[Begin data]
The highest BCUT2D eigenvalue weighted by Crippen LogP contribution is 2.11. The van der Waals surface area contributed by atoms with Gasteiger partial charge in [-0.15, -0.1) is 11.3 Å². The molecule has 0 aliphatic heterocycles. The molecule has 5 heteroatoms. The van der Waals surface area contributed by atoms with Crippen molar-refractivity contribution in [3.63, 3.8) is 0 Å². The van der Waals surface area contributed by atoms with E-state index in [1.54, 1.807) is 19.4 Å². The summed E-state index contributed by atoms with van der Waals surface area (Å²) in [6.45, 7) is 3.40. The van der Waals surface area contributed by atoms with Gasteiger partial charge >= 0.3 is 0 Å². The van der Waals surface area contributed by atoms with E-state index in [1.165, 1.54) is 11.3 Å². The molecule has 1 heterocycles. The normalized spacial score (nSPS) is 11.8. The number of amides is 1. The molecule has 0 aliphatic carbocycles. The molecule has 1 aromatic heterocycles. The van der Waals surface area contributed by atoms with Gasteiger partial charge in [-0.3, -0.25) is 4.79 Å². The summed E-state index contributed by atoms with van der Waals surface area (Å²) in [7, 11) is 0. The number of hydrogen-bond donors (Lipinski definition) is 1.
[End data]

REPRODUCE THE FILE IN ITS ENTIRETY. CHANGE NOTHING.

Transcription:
The highest BCUT2D eigenvalue weighted by Crippen LogP contribution is 2.11. The van der Waals surface area contributed by atoms with Gasteiger partial charge in [-0.15, -0.1) is 11.3 Å². The molecule has 0 aliphatic heterocycles. The molecule has 5 heteroatoms. The van der Waals surface area contributed by atoms with Crippen molar-refractivity contribution in [3.63, 3.8) is 0 Å². The van der Waals surface area contributed by atoms with E-state index in [1.54, 1.807) is 19.4 Å². The summed E-state index contributed by atoms with van der Waals surface area (Å²) in [6.45, 7) is 3.40. The van der Waals surface area contributed by atoms with Gasteiger partial charge >= 0.3 is 0 Å². The van der Waals surface area contributed by atoms with E-state index in [1.165, 1.54) is 11.3 Å². The molecule has 1 heterocycles. The normalized spacial score (nSPS) is 11.8. The number of amides is 1. The molecule has 0 aliphatic carbocycles. The molecule has 1 aromatic heterocycles. The van der Waals surface area contributed by atoms with Gasteiger partial charge in [-0.3, -0.25) is 4.79 Å². The summed E-state index contributed by atoms with van der Waals surface area (Å²) in [7, 11) is 0. The number of hydrogen-bond donors (Lipinski definition) is 1.